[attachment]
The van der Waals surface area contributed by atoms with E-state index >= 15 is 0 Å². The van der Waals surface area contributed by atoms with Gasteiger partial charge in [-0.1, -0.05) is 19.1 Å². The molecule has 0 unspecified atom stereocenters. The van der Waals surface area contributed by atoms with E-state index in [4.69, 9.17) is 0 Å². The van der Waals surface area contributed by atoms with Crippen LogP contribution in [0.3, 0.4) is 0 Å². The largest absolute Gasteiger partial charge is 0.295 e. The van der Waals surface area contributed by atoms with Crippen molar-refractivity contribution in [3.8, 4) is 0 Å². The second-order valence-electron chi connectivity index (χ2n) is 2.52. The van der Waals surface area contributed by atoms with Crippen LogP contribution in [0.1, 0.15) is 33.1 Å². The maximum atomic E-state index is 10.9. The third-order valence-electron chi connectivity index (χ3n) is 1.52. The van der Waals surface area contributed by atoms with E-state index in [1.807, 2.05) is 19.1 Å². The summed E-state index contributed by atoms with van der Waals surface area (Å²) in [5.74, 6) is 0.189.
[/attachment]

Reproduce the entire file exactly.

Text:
The van der Waals surface area contributed by atoms with E-state index >= 15 is 0 Å². The van der Waals surface area contributed by atoms with Gasteiger partial charge in [-0.1, -0.05) is 19.1 Å². The molecule has 0 unspecified atom stereocenters. The van der Waals surface area contributed by atoms with E-state index in [4.69, 9.17) is 0 Å². The van der Waals surface area contributed by atoms with Crippen LogP contribution in [0.3, 0.4) is 0 Å². The largest absolute Gasteiger partial charge is 0.295 e. The van der Waals surface area contributed by atoms with Crippen molar-refractivity contribution in [3.8, 4) is 0 Å². The second-order valence-electron chi connectivity index (χ2n) is 2.52. The van der Waals surface area contributed by atoms with Crippen LogP contribution in [0.1, 0.15) is 33.1 Å². The maximum atomic E-state index is 10.9. The third-order valence-electron chi connectivity index (χ3n) is 1.52. The van der Waals surface area contributed by atoms with E-state index in [1.807, 2.05) is 19.1 Å². The summed E-state index contributed by atoms with van der Waals surface area (Å²) in [5.74, 6) is 0.189.